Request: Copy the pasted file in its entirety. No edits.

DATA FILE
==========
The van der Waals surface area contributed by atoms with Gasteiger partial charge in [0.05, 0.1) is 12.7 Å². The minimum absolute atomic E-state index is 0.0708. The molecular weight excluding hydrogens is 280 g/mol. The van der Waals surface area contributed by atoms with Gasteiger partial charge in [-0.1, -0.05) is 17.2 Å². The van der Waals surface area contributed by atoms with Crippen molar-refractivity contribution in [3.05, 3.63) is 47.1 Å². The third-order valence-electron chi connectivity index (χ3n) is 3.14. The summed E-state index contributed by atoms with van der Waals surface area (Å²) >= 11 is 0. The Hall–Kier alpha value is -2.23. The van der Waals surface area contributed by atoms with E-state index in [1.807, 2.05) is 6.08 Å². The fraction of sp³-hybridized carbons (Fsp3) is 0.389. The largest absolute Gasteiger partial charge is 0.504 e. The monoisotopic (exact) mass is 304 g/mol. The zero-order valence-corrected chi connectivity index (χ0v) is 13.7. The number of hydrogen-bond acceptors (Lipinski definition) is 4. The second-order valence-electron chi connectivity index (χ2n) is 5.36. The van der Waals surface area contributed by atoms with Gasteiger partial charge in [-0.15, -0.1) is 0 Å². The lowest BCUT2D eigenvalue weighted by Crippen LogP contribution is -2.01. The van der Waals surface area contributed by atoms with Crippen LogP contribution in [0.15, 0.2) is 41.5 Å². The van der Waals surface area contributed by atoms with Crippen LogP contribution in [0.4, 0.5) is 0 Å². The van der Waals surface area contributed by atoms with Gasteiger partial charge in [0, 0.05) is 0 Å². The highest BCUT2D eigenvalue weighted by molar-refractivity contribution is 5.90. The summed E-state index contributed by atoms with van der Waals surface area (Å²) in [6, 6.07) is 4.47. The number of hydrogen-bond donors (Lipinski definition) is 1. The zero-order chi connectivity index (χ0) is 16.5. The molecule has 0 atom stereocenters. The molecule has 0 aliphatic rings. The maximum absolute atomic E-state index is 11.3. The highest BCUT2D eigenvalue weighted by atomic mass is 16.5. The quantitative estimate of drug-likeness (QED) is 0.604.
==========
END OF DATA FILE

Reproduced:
The van der Waals surface area contributed by atoms with Gasteiger partial charge in [0.05, 0.1) is 12.7 Å². The minimum absolute atomic E-state index is 0.0708. The molecular weight excluding hydrogens is 280 g/mol. The van der Waals surface area contributed by atoms with Gasteiger partial charge in [-0.1, -0.05) is 17.2 Å². The van der Waals surface area contributed by atoms with Crippen molar-refractivity contribution in [3.05, 3.63) is 47.1 Å². The third-order valence-electron chi connectivity index (χ3n) is 3.14. The summed E-state index contributed by atoms with van der Waals surface area (Å²) >= 11 is 0. The Hall–Kier alpha value is -2.23. The van der Waals surface area contributed by atoms with E-state index in [1.807, 2.05) is 6.08 Å². The fraction of sp³-hybridized carbons (Fsp3) is 0.389. The largest absolute Gasteiger partial charge is 0.504 e. The monoisotopic (exact) mass is 304 g/mol. The zero-order valence-corrected chi connectivity index (χ0v) is 13.7. The number of hydrogen-bond acceptors (Lipinski definition) is 4. The second-order valence-electron chi connectivity index (χ2n) is 5.36. The van der Waals surface area contributed by atoms with Gasteiger partial charge in [-0.15, -0.1) is 0 Å². The lowest BCUT2D eigenvalue weighted by Crippen LogP contribution is -2.01. The van der Waals surface area contributed by atoms with Crippen LogP contribution in [0.15, 0.2) is 41.5 Å². The van der Waals surface area contributed by atoms with Crippen LogP contribution in [0.4, 0.5) is 0 Å². The van der Waals surface area contributed by atoms with Gasteiger partial charge in [0, 0.05) is 0 Å². The highest BCUT2D eigenvalue weighted by molar-refractivity contribution is 5.90. The summed E-state index contributed by atoms with van der Waals surface area (Å²) in [6, 6.07) is 4.47. The number of hydrogen-bond donors (Lipinski definition) is 1. The zero-order chi connectivity index (χ0) is 16.5. The molecule has 0 atom stereocenters. The molecule has 0 aliphatic rings. The maximum absolute atomic E-state index is 11.3. The highest BCUT2D eigenvalue weighted by atomic mass is 16.5. The quantitative estimate of drug-likeness (QED) is 0.604.